Every day 1.5 billion cups of coffee are drunk somewhere in the world — quite a few of them in this house. But few of us in the North know much about the 25 million families that grow and produce this valuable bean.
After reading a new book called Confronting the Coffee Crisis
, I feel better informed not just about the negative aspects of the story, but also motivated to explore the potential of emerging alternative trade networks to change the bigger picture in profound ways. In a system that can involve as many as eight transactions to bring the coffee to market, coffee farmers receive less than two percent of the price of a cup of coffee sold in a coffee bar — roughly six per cent of the value of a standard pack of ground coffee sold in a grocery store. Less well-known are the damaging effects of these unequal power relations embedded in global coffee networks: threatened livelihoods, greater poverty, malnutrition, deforestation, and out-migration. A “bigger, faster, cheaper” mentality has created a dynamic that exploits the most vulnerable at the bottom of the supply chain.
The intensification in production that started with the green revolution is based on the use of external inputs, like chemical pesticides and ferttilizers, and machines and large scale irrigation to boost production. This technology generates economic concentration, social exclusion, the rise of expensive ‘patented’ seeds, and the depreciation of natural capital via compacted, eroded and degraded soils, the loss of biodiversity, the pollution of groundwater. Awareness in the North of these problems fueled the rise of fair trade systems, but their proliferation has now become a problem on its own. It's easy to be overwhelmed buy a choice of options that can include “organic”, Fair Trade, Rainforest Alliance Certified, Utz certified, Shade-Grown, Bird Friendly and so on.
Producers have a host of new practical problems to deal with. When Fair Trade adopted a certification-based model, they introduced more coffee-industry actors into what is now a billion dollar global market. At least 200 certifying agencies now audit farmsteads and post-harvest processing, storage and transport across a global span. Certification has enhanced the livelihood of certified coffee farmers, but the financial and bureaucratic costs are substantial. Certification services are arrayed along a transnational “chain of custody” and documented by an audit trail. Producers feel the effects as they are asked to jump through more and more hoops in order to access high value markets.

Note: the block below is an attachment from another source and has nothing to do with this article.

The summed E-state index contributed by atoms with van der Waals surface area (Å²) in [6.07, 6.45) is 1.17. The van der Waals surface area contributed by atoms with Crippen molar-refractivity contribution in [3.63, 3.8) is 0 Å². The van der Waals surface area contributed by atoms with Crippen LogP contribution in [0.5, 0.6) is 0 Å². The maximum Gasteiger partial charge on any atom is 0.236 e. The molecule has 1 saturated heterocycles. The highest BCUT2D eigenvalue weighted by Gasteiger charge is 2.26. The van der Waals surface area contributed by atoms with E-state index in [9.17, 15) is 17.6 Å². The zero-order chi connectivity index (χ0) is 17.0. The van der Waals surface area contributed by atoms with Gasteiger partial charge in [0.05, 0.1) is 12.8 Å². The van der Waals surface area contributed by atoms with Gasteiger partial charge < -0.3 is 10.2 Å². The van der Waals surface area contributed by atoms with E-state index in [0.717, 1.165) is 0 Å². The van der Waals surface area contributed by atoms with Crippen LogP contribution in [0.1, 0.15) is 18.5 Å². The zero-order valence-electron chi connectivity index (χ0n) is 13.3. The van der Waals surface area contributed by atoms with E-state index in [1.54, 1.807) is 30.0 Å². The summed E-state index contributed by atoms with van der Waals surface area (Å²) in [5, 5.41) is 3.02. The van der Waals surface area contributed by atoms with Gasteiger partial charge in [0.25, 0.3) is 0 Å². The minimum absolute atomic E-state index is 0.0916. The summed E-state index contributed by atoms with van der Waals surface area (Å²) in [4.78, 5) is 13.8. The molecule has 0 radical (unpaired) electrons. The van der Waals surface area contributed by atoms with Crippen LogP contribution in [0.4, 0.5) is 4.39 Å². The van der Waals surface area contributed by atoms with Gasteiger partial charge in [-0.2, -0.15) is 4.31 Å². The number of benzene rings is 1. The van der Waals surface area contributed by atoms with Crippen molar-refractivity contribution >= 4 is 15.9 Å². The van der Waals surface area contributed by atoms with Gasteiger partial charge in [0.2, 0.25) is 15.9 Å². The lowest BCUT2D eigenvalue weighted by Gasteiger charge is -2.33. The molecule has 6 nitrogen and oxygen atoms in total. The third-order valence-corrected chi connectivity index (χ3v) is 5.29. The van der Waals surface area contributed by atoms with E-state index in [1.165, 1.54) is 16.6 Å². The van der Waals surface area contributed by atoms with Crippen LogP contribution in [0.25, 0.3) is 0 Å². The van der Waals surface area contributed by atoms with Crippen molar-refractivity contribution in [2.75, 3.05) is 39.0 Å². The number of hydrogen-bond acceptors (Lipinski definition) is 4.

The saddest development documented in the book is that Fair Trade is losing its social-movement identity in a bewildering welter of competing labels, brand names, product logos, and other marketing messages. “Direct producer-consumer solidarity ties are giving way to an individualistic consumer politics of choice as the FT labeling system becomes institutionalized,” say the authors. But the book ends on a positive note, and emphasizes that it's not a simple matter of ‘traditional’ vs ‘modern’ farming. Interactions between local livelihoods and global actors do not automatically have to be negative
Traditional 'shade-tree' coffee systems, with their diverse shade tree species and multiple use strategies, are sophisticated examples of the application of ecological knowledge and can serve as the basis of sustainable agroecosystems of the future. The potential is there, but the challenges are significant. Scaling up traditional-progressive systems confronts a daunting array of quality hurdles.